The property, one of the city’s prime commercial parcels, is listed at $7.7 million by the Broward County appraiser’s office. While many mom-and-pops are perpetually for sale at the right price, this one isn’t — and that’s for real.

“It’s a great piece of property that will only become more valuable,” says realtor Ted Drum. “We all like what we’re doing. Why would we sell it?”

Indeed, why? Lauderdale Marina’s Boston Whaler dealership perennially ranks among the top five in single-location sales. The fuel dock is the busiest in Florida and one of the largest on the East Coast. The restaurant is a Florida landmark. The 70-slip marina is 10 minutes from the ocean. Its deep-draft facing docks are coveted by megayacht captains. The marina and ancillary Shipyard house a boatyard with Travelift, Grand Banks dealership, yacht brokerage, Towboat U.S. facility,  Mercury and Yamaha dealership, outboard service shop, ship’s store and Homeland Security station — all just inside the 17th Street Causeway bridge.

“It’s a unique place,” says restaurant manager Carlos Rives, who shows off the 500-seat eatery, where patrons can see 200-pound tarpon cavorting at the dock. 

The marina complex has grown with the city. Cox says there was no Bahia Mar or Pier 66 or Marriott hotel and marina nearby when he arrived in Fort Lauderdale, just Australian pines, mangroves and vacant manmade islands.

He was the first boat dealer in the Southeast to introduce fiberglass boats, at the 1949 boat show at the seaplane hanger in Coconut Grove. “I was an engineer,” he says. “I had some exposure to this new stuff.” He had done some repair work with fiberglass and had coated Ungava’s cabin top with it.

He introduced three fiberglass boat brands at Miami and over 60 years represented some 40 brands, though the marina has sold just one — Boston Whaler — since 1973. Many of the boat companies are long out of business. Cox counted 200 fiberglass boatbuilders between Miami and Fort Lauderdale.

“There was a fiberglass boat company in every two-car garage in Florida,” he says. “You couldn’t get a good fiberglass boat franchise.”

In the 1960s, he started a side business designing vertical dry stacks — all wood, three tiers, for boats to 21 feet. “I thought this was the greatest thing since sliced bread,” he says. “I wondered why I didn’t I think of it first.”

He also was a founding member of the Marine Industries Association of South Florida and a co-founder of the Fort Lauderdale boat show, which still helps fund the association. Among his partners in birthing an industry that now is one of the largest in Broward County (it generates 134,000 jobs and $10.7 billion in revenue) are Evinrude dealer Ben Bollinger; Broward Marine’s Frank Denison; Joe Schabo, a local writer; and the Rudy Boat Company — the Chris-Craft dealership.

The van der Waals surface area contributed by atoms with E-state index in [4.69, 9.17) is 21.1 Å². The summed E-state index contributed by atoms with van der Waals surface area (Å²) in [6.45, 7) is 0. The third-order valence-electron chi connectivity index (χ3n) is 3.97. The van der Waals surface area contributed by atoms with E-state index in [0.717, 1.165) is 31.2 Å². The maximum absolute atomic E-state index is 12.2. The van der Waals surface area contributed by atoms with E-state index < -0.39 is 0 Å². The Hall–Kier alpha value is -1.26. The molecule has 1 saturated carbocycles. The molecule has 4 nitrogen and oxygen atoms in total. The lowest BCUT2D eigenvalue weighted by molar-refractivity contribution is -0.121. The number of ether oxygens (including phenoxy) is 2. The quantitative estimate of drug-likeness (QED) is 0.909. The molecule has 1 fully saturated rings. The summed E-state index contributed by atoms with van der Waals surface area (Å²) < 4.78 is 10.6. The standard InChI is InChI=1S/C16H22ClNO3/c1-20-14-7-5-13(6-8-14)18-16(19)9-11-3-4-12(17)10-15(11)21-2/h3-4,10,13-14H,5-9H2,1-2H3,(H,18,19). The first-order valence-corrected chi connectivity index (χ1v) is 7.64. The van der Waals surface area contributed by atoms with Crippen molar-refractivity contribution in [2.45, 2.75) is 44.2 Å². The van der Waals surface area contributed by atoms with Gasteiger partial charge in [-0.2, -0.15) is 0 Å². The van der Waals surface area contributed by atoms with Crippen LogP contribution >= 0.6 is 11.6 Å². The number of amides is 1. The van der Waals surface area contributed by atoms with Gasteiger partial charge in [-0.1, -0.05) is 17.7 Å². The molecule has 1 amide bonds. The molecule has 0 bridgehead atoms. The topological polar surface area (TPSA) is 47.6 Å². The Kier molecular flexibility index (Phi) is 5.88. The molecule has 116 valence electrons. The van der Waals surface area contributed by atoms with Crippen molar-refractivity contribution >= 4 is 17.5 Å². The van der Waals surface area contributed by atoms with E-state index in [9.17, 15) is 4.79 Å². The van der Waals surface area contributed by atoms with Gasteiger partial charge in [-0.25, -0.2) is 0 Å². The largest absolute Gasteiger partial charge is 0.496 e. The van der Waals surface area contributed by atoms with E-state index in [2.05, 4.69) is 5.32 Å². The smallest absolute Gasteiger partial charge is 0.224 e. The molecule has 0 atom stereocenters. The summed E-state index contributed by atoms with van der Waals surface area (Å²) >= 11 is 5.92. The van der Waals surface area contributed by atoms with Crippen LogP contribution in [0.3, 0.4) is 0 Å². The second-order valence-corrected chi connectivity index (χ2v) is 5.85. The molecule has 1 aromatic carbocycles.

Mayor of Fort Lauderdale from 1986-91 and member of the city commission for 20 years before that, Cox was a key figure in building Fort Lauderdale’s reputation as the “Venice of the Americas.” He pushed for dredging the city’s waterways so deeper-draft boats could use them and for tearing down low bridges that weren’t really needed, but blocked boat access to the residential canals.

Cox and his successors trained dozens of employees on the marina’s docks and sales floor that have gone on to successful careers in the industry. One is John Ward, president of Boston Whaler, who worked at the fuel dock in 1976.

“He loves to come down here [to Fort Lauderdale] and hang out at the marina,” says Dave Bearden, Cox’s Boston Whaler sales manager.

The marina and restaurant have also drawn many celebrities, among them Johnny Carson, Ed McMahon, Arthur Godfrey, Don Johnson, and Billy Joel. “Cornel Wilde, he was interesting,” says Bearden. “He made the movie [Shark’s Treasure, 1975] about sharks — Great Whites. We supplied the inflatables for it.”

As much history as the marina has seen, “You can’t live too much in history,” says general manager Clark. The family is looking forward. They bought the restaurant from the Hursts, a prominent restaurant family, a year-and-a-half ago, after the death of Andy Hurst, and just finished an upgrade. They’re also planning to install a 125-foot section of floating dock to replace a fuel dock that’s been there since 1964. Cox’s filling station on the water continues to evolve.

In the early ’50s, gasoline was 39 cents a gallon. Now it’s pushing $5 a gallon, a price that is hard for many boaters to swallow. General manager Clark says fuel sales are holding up, though just barely. He says boaters are starting to hold the line on their fuel purchases to a dollar limit. He’s not sure what will happen if the price tops $6. Meanwhile, U.S. boat sales are down a quarter in some segments. Bearden says his Whalers are selling at about the same pace as last year, a tribute perhaps to Whaler’s popularity and the marina’s loyal clientele. Tough times are nothing new to a company that has seen six decades of business cycles and opened at a time when there was just a fraction of the 50,0000 vessels now registered in the county.

“[Cox] hung in there and prevailed when it was hard to do,” Bearden says.

This article originally appeared in the November 2008 issue.